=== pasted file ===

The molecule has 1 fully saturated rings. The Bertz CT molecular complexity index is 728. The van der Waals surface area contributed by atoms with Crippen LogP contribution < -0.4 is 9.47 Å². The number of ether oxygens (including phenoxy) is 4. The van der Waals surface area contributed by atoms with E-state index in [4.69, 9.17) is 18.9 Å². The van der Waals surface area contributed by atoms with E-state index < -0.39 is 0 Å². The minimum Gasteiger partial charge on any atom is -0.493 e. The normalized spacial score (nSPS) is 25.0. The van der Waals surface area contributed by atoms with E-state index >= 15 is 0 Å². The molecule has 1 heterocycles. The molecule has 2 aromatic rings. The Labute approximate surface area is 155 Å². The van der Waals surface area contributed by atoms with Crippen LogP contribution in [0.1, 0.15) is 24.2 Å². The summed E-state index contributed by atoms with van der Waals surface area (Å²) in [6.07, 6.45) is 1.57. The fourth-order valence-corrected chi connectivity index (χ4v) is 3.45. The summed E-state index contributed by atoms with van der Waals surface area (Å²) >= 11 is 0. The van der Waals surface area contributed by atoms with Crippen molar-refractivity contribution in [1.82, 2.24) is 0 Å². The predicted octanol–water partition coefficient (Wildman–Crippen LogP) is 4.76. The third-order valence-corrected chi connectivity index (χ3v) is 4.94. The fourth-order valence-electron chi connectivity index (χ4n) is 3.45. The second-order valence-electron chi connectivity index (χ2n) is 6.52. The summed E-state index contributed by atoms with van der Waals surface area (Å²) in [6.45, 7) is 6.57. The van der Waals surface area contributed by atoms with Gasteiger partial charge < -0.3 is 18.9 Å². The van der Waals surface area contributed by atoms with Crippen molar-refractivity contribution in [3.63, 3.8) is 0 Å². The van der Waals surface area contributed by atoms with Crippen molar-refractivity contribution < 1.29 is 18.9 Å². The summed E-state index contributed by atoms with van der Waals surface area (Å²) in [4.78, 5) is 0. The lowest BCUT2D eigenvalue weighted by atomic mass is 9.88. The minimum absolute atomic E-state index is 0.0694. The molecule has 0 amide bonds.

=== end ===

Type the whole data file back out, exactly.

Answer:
The molecule has 1 fully saturated rings. The Bertz CT molecular complexity index is 728. The van der Waals surface area contributed by atoms with Crippen LogP contribution < -0.4 is 9.47 Å². The number of ether oxygens (including phenoxy) is 4. The van der Waals surface area contributed by atoms with E-state index in [4.69, 9.17) is 18.9 Å². The van der Waals surface area contributed by atoms with E-state index < -0.39 is 0 Å². The minimum Gasteiger partial charge on any atom is -0.493 e. The normalized spacial score (nSPS) is 25.0. The van der Waals surface area contributed by atoms with E-state index >= 15 is 0 Å². The molecule has 1 heterocycles. The molecule has 2 aromatic rings. The Labute approximate surface area is 155 Å². The van der Waals surface area contributed by atoms with Crippen LogP contribution in [0.1, 0.15) is 24.2 Å². The summed E-state index contributed by atoms with van der Waals surface area (Å²) in [6.07, 6.45) is 1.57. The fourth-order valence-corrected chi connectivity index (χ4v) is 3.45. The summed E-state index contributed by atoms with van der Waals surface area (Å²) >= 11 is 0. The van der Waals surface area contributed by atoms with Crippen molar-refractivity contribution in [1.82, 2.24) is 0 Å². The predicted octanol–water partition coefficient (Wildman–Crippen LogP) is 4.76. The third-order valence-corrected chi connectivity index (χ3v) is 4.94. The fourth-order valence-electron chi connectivity index (χ4n) is 3.45. The second-order valence-electron chi connectivity index (χ2n) is 6.52. The summed E-state index contributed by atoms with van der Waals surface area (Å²) in [6.45, 7) is 6.57. The van der Waals surface area contributed by atoms with Gasteiger partial charge < -0.3 is 18.9 Å². The van der Waals surface area contributed by atoms with Crippen molar-refractivity contribution in [3.63, 3.8) is 0 Å². The van der Waals surface area contributed by atoms with Crippen molar-refractivity contribution < 1.29 is 18.9 Å². The summed E-state index contributed by atoms with van der Waals surface area (Å²) in [4.78, 5) is 0. The lowest BCUT2D eigenvalue weighted by atomic mass is 9.88. The minimum absolute atomic E-state index is 0.0694. The molecule has 0 amide bonds.